Last year, Smolinski — my partner — served up the Dr. Suess favorite Green Eggs and Ham as a plate of green and pink carnations, pierced with a fork and dotted by a sprig of white hydrangea — plus a tiny red skillet of halved egg shells each containing a green carnation.
    The cover of the book shows the Cat in the Hat gawking at a very similar serving.
    “I try to interpret without being too literal,” Smolinski says. “Keeping in mind the space for the display and the mechanics to implement the design, I look for a container and accessories within the theme, and I think of the availability of the plant material.”
    That’s how she started imagining Bay Weekly.
    Flower designers collect vases and props the way writers do words, so searches often start at home. Smolinksi’s search turned up a tall black armature. Good, I said, because our design is vertical. A black frame works because of its shape and because it works like a border, suggesting a box full of words and ideas.
    Smolinksi’s choice of a lantern suits me because newspapers are supposed to shine the light of truth. A fishing net continues the nautical theme of Bay Weekly.
    “We have to catch our readers,” I told Smolinksi. “That’s what I tell every writer.” To underscore that point, I borrowed a fishing lure from my husband, a nice pink fly for color contrast.
    Every Book in Bloom must include 70 percent natural materials. For that, Smolinksi said, “add tall river grass or cattails, maybe blue hydrangeas, oysters shells.”
    Because a newspaper is of the times, I substituted spring pussy willows for late-summer cattails. Dr. Gouin, the Bay Gardener, cut the blooming branches from his Upakrik Farm. I filled a basket of oyster shells at home. For reference to our Sporting Life column, I added a brightly painted wooded fish.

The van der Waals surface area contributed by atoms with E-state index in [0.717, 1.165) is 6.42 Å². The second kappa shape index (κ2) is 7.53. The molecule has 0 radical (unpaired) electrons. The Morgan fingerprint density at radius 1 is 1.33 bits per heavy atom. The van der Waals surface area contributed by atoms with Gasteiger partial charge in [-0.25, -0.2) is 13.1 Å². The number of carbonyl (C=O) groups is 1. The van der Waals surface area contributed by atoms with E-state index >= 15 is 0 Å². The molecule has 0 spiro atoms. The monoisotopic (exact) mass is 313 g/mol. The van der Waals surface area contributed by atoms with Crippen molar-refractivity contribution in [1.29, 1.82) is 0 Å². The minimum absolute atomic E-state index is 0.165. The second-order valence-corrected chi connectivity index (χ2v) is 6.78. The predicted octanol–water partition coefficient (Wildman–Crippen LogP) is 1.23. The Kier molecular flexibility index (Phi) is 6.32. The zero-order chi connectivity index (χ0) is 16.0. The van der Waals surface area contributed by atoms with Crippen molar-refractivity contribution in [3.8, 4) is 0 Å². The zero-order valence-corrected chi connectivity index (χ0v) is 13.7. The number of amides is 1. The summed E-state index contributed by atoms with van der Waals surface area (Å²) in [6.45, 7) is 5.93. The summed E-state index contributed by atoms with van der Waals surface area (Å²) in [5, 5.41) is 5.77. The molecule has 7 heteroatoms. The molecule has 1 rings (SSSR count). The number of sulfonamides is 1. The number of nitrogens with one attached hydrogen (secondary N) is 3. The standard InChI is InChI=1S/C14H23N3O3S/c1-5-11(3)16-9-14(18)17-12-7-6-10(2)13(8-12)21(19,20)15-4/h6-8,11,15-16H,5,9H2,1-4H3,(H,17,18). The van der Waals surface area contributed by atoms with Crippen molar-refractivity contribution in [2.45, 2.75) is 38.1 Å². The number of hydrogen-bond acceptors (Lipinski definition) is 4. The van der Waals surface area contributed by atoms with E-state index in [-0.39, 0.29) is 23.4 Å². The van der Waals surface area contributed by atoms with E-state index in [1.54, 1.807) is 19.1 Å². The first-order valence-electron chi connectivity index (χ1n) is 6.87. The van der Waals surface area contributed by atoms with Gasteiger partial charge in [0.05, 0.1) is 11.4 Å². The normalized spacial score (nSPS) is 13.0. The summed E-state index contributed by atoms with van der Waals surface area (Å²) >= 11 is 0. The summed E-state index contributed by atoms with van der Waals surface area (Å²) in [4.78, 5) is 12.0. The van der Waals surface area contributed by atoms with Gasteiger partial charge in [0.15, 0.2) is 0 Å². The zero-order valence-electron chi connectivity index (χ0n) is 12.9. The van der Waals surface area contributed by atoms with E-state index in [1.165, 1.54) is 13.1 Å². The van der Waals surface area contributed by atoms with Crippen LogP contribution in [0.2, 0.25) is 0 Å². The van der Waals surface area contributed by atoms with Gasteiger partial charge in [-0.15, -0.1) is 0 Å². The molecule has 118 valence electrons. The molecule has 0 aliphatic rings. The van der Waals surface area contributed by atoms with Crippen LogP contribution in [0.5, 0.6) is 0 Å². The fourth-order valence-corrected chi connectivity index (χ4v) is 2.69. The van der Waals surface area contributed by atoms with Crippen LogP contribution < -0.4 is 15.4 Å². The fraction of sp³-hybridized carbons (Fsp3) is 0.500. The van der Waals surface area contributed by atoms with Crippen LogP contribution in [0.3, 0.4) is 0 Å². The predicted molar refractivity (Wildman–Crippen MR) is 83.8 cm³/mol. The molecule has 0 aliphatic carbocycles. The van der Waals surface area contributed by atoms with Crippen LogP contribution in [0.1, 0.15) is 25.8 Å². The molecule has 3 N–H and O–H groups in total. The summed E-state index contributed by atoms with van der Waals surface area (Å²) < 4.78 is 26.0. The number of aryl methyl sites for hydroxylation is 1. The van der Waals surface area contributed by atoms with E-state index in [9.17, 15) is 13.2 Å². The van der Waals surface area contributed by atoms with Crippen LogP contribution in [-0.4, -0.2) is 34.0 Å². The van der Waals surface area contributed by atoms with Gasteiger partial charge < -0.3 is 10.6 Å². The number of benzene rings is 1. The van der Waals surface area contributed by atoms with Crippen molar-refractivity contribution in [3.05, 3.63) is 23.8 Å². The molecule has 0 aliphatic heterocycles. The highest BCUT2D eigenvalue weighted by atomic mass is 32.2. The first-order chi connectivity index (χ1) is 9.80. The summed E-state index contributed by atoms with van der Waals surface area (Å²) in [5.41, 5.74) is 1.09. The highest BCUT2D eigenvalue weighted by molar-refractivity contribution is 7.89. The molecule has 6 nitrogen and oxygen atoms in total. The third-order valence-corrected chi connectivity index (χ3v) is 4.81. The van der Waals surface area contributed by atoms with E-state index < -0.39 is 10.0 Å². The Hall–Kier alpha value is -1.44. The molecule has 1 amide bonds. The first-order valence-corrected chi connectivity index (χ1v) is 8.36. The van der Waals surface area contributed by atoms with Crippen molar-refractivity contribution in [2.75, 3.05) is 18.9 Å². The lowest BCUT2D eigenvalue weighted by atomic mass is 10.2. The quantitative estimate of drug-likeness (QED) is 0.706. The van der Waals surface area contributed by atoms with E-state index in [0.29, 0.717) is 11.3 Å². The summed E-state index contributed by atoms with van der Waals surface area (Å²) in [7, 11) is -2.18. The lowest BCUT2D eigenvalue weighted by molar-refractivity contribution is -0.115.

Bay Weekly in Bloom will stand on the mantlepiece over the fossil-encrusted fireplace at the west end of the Prince Frederick Library. The mantle is long and narrow, only seven inches, so our arrangement can’t be wide but it can and will spread out.
    I’m delighted with the placement, the more so as that room was endowed by Washington Post reporter and library board member Donnie Radcliffe and her husband Robert. Both were friends.
    For the final assembly on the morning of February 27, Smolinksi has ordered allium lilies in place of hydrangeas because her florist, Garner and Duff, has promised stems as long as 30 inches to suit our vertical arrangement. If they’re white, she’ll spray them with floral dye.

Can You See It?
    To see one newspaper and three dozen books in bloom, visit Calvert library between February 27 and March 1.
    Expect to do some head-scratching and eye-squinting. Books range from children’s through natural history and biography to fiction.
    You’ll have to use your imagination, as the designers do.
    Smolinksi’s own choice is a biography of Einstein.
    How is she going to do that?
    With a derby hat topped with a light bulb (she actually had that from Halloween) and a big brainy hydrangea popping with curly thought-sticks. It’s a natural.

See for yourself: 9am-9pm at Calvert Library’s Prince Frederick, Twin Beaches, Fairview and Southern branches: 410-535-0291.